top of page
  • ifsacormac

‘Sole’ destroying

Last week one single Belgian beamer landed into Ireland with 3,740 kilos of black sole from Irish waters worth €75,000 in a single trip while an Irish vessel’s EU quota allowance for the same species is 200 kilos PER MONTH

Cormac Burke, IFSA

In the same week as Ireland’s fisheries minister was pictured on board the launching of yet another new Belgian beamer its no wonder that the fishermen of Ireland’s southeast coast are depressed and feel that they’re in a soul destroying existence as they are forced to watch a fleet of Belgian beam trawlers enjoy a bonanza of wealth in Irish waters while the Irish fleet are being forced to either decommission their vessels or attempt to soldier on with less than one twentieth of the black sole quota that Belgium has in Irish waters.

Since Brexit Irish fishermen have been forced into scrapping around 40 vessels, approximately one third of the entire demersal fleet and meanwhile, also since Brexit, Belgium has built seven new beam trawlers (up to 39.95m in length) with the most recent completed in February this year, mainly to operate in Irish waters, and with unsubstantiated reports that these new buildings came with either Belgian Government or EU grant aid of up to one million euros per vessel.

With around 20 Belgian beamers now working from the edge of the Bristol Channel all across the Irish waters of Areas 7f & 7g  it is no wonder that Irish fishermen are angered that a nation with a maritime coastline smaller than SE Ireland can build a fleet of new boats to fish in Irish waters whilst the Irish fleet is being forced into liquidation at the same time.

Indeed the pressure on fish stocks in Irish waters by this foreign fleet is increasing as wind farms in the North Sea has driven the Belgian beamers off 40% of their traditional fishing grounds there, coupled with a two-thirds reduction in the TAC for sole in the Irish Sea (Area 7a).

One such vessel landing in Ireland on April 2nd shows the huge disparity between the impressive gross earnings of one trip of a Belgian vessel compared to an Irish boat on the same grounds but restricted by minuscule quotas.

The vessel in question landed:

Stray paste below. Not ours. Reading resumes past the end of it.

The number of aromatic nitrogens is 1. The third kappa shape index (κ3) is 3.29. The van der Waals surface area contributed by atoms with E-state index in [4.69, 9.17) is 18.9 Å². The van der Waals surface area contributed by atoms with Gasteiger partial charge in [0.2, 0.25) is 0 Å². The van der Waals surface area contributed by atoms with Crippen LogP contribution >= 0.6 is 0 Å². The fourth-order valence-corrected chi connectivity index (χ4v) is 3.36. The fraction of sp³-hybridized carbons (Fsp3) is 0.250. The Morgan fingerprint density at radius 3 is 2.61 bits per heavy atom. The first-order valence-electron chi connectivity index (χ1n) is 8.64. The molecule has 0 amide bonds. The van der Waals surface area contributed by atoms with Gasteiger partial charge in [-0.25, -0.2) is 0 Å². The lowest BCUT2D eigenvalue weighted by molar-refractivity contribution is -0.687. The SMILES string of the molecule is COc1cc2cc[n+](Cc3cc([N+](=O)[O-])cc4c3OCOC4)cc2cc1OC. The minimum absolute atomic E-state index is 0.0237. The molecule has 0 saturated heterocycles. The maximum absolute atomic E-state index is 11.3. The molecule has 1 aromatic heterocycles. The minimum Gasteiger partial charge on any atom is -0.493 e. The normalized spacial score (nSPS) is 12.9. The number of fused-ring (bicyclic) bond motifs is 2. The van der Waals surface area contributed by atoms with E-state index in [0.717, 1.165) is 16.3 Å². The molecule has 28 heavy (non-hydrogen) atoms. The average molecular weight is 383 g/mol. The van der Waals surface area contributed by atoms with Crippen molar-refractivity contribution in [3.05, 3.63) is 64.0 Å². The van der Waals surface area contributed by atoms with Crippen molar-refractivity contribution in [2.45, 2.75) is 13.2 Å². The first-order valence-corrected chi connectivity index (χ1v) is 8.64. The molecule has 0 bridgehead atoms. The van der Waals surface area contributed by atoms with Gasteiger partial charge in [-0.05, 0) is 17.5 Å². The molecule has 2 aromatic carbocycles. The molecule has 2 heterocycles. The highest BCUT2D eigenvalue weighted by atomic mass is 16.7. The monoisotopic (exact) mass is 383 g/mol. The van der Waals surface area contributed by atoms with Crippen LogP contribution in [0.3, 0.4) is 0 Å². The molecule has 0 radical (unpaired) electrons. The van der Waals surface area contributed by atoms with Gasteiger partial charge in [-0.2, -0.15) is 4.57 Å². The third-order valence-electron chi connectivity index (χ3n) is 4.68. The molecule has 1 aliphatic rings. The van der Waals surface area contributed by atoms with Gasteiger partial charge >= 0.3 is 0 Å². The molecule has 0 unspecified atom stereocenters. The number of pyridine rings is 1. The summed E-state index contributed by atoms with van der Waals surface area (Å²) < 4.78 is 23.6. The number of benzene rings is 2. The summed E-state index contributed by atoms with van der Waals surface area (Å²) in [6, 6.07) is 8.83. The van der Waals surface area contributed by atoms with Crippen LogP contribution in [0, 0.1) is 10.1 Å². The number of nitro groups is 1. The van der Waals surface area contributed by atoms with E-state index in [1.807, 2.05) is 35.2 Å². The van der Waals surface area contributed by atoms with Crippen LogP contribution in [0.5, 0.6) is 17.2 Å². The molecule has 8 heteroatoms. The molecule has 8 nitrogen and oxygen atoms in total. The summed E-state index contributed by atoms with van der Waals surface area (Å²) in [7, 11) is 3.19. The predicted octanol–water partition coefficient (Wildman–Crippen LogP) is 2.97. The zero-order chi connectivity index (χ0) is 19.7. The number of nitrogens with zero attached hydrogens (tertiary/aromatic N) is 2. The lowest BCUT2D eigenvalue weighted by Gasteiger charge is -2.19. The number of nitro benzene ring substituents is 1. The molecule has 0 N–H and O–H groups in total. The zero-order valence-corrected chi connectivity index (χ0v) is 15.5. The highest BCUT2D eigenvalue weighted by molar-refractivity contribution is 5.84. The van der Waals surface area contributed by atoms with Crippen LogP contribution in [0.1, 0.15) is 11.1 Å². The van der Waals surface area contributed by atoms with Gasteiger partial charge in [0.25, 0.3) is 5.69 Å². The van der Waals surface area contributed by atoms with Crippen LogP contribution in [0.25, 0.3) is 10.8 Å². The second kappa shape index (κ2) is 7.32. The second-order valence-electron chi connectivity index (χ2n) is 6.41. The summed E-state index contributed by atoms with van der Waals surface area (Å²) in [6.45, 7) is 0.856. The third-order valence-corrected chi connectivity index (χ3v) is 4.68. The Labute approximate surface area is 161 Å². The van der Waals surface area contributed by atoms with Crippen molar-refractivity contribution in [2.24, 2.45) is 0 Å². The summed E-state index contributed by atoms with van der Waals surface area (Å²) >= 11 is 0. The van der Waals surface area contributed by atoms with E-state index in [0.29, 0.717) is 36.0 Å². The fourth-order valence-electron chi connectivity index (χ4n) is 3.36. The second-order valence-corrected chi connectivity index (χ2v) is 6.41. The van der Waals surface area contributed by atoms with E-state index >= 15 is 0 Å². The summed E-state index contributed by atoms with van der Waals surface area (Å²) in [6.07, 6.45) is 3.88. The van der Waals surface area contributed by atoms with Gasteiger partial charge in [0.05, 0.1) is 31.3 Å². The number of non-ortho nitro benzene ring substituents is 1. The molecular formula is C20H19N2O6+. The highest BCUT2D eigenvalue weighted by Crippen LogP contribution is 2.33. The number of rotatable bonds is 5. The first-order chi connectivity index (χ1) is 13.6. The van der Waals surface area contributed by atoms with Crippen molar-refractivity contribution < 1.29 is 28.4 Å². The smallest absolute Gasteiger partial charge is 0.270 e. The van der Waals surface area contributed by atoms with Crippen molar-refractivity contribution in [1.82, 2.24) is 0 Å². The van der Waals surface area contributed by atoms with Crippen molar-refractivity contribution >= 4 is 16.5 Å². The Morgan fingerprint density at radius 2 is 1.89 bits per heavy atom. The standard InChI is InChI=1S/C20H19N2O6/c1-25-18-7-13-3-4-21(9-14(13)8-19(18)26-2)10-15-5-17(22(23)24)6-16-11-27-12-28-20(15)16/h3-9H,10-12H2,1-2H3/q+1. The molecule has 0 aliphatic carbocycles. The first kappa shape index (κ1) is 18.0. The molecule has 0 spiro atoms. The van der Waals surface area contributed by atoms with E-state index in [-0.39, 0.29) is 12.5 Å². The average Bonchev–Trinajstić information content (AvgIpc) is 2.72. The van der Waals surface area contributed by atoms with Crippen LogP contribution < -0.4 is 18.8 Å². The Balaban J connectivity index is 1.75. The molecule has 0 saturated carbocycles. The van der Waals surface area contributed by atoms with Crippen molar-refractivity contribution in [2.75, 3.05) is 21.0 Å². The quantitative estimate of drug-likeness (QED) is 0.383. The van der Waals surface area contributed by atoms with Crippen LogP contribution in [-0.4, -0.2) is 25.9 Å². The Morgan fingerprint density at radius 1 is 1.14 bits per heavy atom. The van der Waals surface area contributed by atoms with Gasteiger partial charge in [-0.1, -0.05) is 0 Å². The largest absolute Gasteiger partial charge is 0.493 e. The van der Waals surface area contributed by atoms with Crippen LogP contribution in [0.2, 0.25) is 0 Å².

• [SOL] 3,740 kg - black sole (current market price of over €20 per kilo);

  • [ANF] 1,073 kg - monkfish;

  • [LEZ] 1,293 kg - megrim;

  • [LEM] 856 kg - lemon sole;

And included in this total of 11,588 kg landing was a variety of other species such as cod, hake, ling dab, pollock and haddock.

This trip alone would have grossed the vessel well in excess of €150,000 whilst an Irish vessel fishing the same grounds but greatly restricted by vastly inferior quotas would only earn a fraction of this.

Another such Belgian vessel recently landed 6,100 kg of black sole on its previous trip and Belgian vessel landings regularly include several boxes of lobster and even quantities of whelks.

To add injury to insult for Irish fishermen, it is widely reported from the southeast and east coasts that very few, if any, of these Belgian vessels undergo any SFPA landing checks - - and, in the case of the above-named vessel, there was a low level of monitoring carried out by fishery officers that consisted of a simple counting and tallying of boxes without any inspection of their contents.

With Storm Kathleen recently blowing many of these vessels into Irish ports for shelter, it is a sad reminder for locals who are seeing the Irish fleet totally decimated while the fishing vessels of other EU nations have established ‘satellite’ ports for themselves (Dunmore East, Kilmore Quay, Howth and Dun Laoghaire for the Belgian beamer fleet and Castletownbere and Dingle for the Spanish trawling and long lining fleet).

“How long are we supposed to sit back and watch this?” one southeast fisherman commented to the IFSA.

“What kind of a government have we here in Ireland that they care so little for the resources in Irish waters and for the Irish fishing industry?

“Its bad enough that we have such a minor share in our own waters (Belgian sole quota in Ireland’s Area 7f & 7g is 80% - - Irish sole quota in same areas is 4%) but that we have to witness the decimation of our own fishing grounds by other nations who will just move on whenever they’ve exhausted Irish fish resources,” he said.

8 views0 comments

Recent Posts

See All

Time for a watchdog - with teeth!

Editorial comment Cormac Burke, IFSA As all sectors of the Irish fishing and seafood industry edges ever closer to the abyss, gently being pushed nearer to the edge by an undeclared, but nonetheless o


bottom of page